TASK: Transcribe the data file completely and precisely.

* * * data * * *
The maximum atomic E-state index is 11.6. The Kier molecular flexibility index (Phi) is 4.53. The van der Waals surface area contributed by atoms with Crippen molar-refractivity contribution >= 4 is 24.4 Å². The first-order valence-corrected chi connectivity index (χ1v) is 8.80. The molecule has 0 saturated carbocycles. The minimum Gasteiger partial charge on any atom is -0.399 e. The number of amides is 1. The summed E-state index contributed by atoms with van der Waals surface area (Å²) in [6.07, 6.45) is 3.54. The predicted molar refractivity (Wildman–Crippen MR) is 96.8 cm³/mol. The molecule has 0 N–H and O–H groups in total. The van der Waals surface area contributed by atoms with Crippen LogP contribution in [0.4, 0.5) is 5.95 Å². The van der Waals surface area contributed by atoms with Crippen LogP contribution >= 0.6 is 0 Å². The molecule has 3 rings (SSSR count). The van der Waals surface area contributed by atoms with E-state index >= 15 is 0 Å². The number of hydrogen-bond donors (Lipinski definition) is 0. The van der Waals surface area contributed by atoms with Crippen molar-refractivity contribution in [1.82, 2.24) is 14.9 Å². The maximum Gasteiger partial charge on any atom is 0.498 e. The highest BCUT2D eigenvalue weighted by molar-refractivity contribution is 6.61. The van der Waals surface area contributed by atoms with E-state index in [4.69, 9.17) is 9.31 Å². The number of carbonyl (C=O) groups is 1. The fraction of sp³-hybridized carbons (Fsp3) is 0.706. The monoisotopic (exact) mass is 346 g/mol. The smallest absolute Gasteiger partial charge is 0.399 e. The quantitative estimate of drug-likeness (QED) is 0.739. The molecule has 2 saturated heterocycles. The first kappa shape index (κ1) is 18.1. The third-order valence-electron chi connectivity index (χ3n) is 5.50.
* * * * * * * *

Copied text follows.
The maximum atomic E-state index is 11.6. The Kier molecular flexibility index (Phi) is 4.53. The van der Waals surface area contributed by atoms with Crippen molar-refractivity contribution >= 4 is 24.4 Å². The first-order valence-corrected chi connectivity index (χ1v) is 8.80. The molecule has 0 saturated carbocycles. The minimum Gasteiger partial charge on any atom is -0.399 e. The number of amides is 1. The summed E-state index contributed by atoms with van der Waals surface area (Å²) in [6.07, 6.45) is 3.54. The predicted molar refractivity (Wildman–Crippen MR) is 96.8 cm³/mol. The molecule has 0 N–H and O–H groups in total. The van der Waals surface area contributed by atoms with Crippen LogP contribution in [0.4, 0.5) is 5.95 Å². The van der Waals surface area contributed by atoms with Crippen LogP contribution >= 0.6 is 0 Å². The molecule has 3 rings (SSSR count). The van der Waals surface area contributed by atoms with E-state index >= 15 is 0 Å². The number of hydrogen-bond donors (Lipinski definition) is 0. The van der Waals surface area contributed by atoms with Crippen molar-refractivity contribution in [1.82, 2.24) is 14.9 Å². The maximum Gasteiger partial charge on any atom is 0.498 e. The highest BCUT2D eigenvalue weighted by molar-refractivity contribution is 6.61. The van der Waals surface area contributed by atoms with E-state index in [4.69, 9.17) is 9.31 Å². The number of carbonyl (C=O) groups is 1. The fraction of sp³-hybridized carbons (Fsp3) is 0.706. The monoisotopic (exact) mass is 346 g/mol. The smallest absolute Gasteiger partial charge is 0.399 e. The quantitative estimate of drug-likeness (QED) is 0.739. The molecule has 2 saturated heterocycles. The first kappa shape index (κ1) is 18.1. The third-order valence-electron chi connectivity index (χ3n) is 5.50.